A Poem by K.G. Sankarapillai

Dear Che

Dear Che,
you came to our university campus
in mid sixties
with a comrade and a modernist friend
with visuals of jungles past and present
with a vision of a new battle for justice.

Like a fresh wind of October
you joined us
moved us
renewed us
and smoothened our entry into history
with love, dreams and plans.

You told us about the sleeping rebel powers
of mountains and forests of the new minds;
quite often you talked of the day when
the Andes would become
the Sierra Maestra of America.

Our modernist friend said:
you are the red star over the world
tarnished by America;
you are the future of the world
crippled by America;
you are the Jesus of the modern age
crucified by America.

Although you remained evergreen in us
showed us the exit to the oceans
from the lyrical ponds of our
post Independent Indian youth;
the exit to the storm from the water lily breeze
of our weeping romantic poems;
dear doctor, you redefined us
living with us
living for us
living in us
passing the confidence of torrents into our deserts
weaving sunlit paths into our prodigal nights.

You brought world into our words
and future into our past.
You opened blast-furnaces for our ore.

This poem was Translated from Malayalam by A. Lakshmi. The poem was part of a anthology Che in Verse, edited by Garvin O’Toole and Georgina Gimenez which was published by Aflame Books. K.G.Sankarapillai has won the National Award for Poetry in India on two occasions.

courtesy AHRC

9 Responses to Dear Che – A poem by K.G. Sankarapillai

  1. Shaheen Sultan Dhanji says:

    Absolutely brilliant ! Che Guevara shall always live on. Here was a man of great conviction, honour and perserverance. His “motorcycle diaries” is an absolute beauty…His compassion for the lepers, struggle for the poor and belief were some prime example of a prodigious comrade !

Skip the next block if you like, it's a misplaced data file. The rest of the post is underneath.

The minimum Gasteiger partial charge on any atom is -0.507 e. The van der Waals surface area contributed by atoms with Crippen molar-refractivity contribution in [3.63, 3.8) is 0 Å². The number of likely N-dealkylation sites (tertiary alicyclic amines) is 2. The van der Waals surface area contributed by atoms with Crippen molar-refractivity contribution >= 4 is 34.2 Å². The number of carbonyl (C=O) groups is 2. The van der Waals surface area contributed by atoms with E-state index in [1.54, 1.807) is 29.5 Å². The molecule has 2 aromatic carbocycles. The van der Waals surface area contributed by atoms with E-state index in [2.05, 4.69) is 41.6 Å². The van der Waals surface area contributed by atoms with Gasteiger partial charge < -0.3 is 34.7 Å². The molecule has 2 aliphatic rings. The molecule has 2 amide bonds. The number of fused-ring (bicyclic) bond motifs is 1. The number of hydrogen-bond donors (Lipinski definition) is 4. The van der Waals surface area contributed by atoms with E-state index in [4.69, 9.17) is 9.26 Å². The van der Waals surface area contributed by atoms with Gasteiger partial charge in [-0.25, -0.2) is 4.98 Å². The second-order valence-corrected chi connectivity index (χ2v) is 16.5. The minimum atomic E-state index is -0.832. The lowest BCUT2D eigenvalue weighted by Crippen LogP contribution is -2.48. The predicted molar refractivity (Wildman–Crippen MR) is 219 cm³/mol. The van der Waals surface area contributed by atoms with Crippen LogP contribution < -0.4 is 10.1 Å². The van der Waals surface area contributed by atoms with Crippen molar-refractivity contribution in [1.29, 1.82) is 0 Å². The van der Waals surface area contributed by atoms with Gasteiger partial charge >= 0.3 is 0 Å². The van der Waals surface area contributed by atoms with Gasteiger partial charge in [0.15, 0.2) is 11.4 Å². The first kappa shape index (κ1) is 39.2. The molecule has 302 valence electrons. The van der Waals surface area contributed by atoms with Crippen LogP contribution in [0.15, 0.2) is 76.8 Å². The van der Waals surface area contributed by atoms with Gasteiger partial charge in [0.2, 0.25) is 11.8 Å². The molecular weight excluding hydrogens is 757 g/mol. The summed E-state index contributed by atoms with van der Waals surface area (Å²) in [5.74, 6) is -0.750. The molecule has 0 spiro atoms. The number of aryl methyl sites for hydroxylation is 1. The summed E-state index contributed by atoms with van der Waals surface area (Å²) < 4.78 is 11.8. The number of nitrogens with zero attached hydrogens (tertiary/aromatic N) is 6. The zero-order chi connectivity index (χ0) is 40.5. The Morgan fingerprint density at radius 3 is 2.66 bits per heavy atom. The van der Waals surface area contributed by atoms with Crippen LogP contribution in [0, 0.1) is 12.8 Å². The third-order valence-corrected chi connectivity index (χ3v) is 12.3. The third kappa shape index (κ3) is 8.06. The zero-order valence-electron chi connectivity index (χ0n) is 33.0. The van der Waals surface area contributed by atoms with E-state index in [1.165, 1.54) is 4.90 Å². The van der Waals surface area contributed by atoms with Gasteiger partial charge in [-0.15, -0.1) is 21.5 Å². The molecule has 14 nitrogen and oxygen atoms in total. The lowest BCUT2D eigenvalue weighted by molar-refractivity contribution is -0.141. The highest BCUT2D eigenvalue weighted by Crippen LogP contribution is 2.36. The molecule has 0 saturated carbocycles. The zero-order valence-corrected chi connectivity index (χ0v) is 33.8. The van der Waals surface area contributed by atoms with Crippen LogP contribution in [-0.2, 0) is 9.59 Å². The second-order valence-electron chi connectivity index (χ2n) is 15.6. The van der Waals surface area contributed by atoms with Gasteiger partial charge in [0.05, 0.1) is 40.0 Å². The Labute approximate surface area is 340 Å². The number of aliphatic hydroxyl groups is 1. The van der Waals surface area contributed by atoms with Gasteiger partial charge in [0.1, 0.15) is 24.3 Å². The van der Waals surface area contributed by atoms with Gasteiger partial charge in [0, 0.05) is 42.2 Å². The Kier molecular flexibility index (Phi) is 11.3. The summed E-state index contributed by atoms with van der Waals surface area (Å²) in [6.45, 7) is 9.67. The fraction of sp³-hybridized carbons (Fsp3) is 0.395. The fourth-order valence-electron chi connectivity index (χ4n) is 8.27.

Thank you for such a wonderful translation.
    -ssd

  2. Vidrohi says:

    Very good poem.

    Apart from the motorcycle diaries, the “reminiscence of the Cuban revolution” is a very interesting book. The Bolivian Diaries are also interesting.

    Recently, 13 volumes of Che’s economic writings have been published in Havana. They are mostly in Spanish. Having read some reviews, I can help being intrigued to read the original works. This shows the depth of Che’s theoretical contributions. He was a complete revolutionary: romantically, practically, and ideologically.

  3. Melissik says:

    One afternoon, I was in the backyard hanging the laundry when an old, tired-looking dog wandered into the yard. I could tell from his collar and well-fed belly that he had a home. But when I walked into the house, he followed me, sauntered down the hall and fell asleep in a corner. An hour later, he went to the door, and I let him out. The next day he was back. He resumed his position in the hallway and slept for an hour.
    This continued for several weeks. Curious, I pinned a note to his collar: “Every afternoon your dog comes to my house for a nap. ”
    The next day he arrived with a different note pinned to his collar: “He lives in a home with ten children – he’s trying to catch up on his sleep.”

    I cried from laughter
    Sorry, if not left a message on Rules.

  4. Tina says:

    Heart touching poetry.

  5. […] 15, 2008 by Le Mystique I happened to read this short amusing story posted by a commentor on Raza Rumi’s blog. One afternoon, I was in the backyard hanging the laundry when an old, tired-looking […]

  6. poetrylover says:

    Love the poem :). I love reading poetry and writing it. Lately I’ve been posting a lot of love poems on http://www.unitedworldpoets.com. The site is running a free poetry contest this month that has a cash prize I’m hoping to win, wish me luck. Writing poetry is how I release my emotions.

  7. […] 09. A Poem by K.G. Sankarapillai , Jahane Rumi        Read here […]

  8. I am really inspired together with your writing talents as neatly as with the format for your blog. Is this a paid subject matter or did you modify it yourself? Either way keep up the nice quality writing, it is rare to see a great weblog like this one today..

  9. Saju says:

    Marvelous. Truly Che was a maverick. His martyrdom was for a a larger cause and that included not only for the freedom of Cuba from USA but even above that. We know that he relinquished his ministerial rank and joined the struggle for very common people of Bolivia, finally sacrificing his life. It’s not desirable to take up arms or lead armed struggle since it involves killing of fellow human beings but at times it’s justified when oppression of people crosses all limits.

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